If Triggs’s testimony is correct, the fact that Brandis sought to remove her from her position by offering her another job raises serious questions about his integrity. Where his actions leave us is in the untenable situation that his working relationship with Professor Triggs is irretrievably broken.
Consequently, one of them will have to go. It shouldn’t be her.
Denis Muller at The Conversation argues that The Australian newspaper has been running a concerted campaign on the Triggs issue. The paper’s position is ideological, he says, and inappropriate for the fourth estate.
ABC FactCheck has found Gillian Triggs’ assertion that in the first months of the Coalition Government the time children spent in immigration detention “was reaching quite exceptional levels” is correct.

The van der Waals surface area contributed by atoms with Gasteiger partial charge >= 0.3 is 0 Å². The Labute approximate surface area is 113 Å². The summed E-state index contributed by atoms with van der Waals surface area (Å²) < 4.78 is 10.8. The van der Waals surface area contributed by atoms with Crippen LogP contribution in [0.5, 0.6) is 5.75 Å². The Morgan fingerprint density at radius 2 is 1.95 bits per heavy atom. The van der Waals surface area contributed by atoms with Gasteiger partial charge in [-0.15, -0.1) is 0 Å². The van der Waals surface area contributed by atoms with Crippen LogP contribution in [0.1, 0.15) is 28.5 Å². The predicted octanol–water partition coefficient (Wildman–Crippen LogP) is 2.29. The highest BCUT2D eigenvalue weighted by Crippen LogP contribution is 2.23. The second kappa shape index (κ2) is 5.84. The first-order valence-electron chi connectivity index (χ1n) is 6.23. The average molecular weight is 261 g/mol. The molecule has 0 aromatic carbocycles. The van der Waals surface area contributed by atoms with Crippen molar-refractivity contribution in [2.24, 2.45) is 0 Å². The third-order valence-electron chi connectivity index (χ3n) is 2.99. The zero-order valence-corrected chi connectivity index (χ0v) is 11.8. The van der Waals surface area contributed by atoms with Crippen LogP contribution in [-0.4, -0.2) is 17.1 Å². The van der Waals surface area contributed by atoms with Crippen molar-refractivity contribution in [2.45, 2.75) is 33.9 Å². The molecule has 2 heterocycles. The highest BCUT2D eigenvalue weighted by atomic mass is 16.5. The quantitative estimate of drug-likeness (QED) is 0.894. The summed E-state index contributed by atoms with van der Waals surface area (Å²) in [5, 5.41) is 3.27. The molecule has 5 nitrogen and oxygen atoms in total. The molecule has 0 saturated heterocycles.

Innes also criticised Tim Wilson’s appointment as human rights commissioner without a selection process and fresh from the Institute of Public Affairs, whose policy was to abolish the Commission. This left Susan Ryan covering disabilities as well as age discrimination, an unfair burden.
My earlier post is here.
3 thoughts on “Brandis – doing his job?”
We pay those in the Public Service and in similar organizations, including the Judiciary and the Defence Force, to give their advice “Without Fear Or Favour” and to act in the best interests of whole country and its future.
We expect their integrity to be always under scrutiny, but, unless they have given good reason for it happen (such as in blatant corruption or similar criminality) never under attack.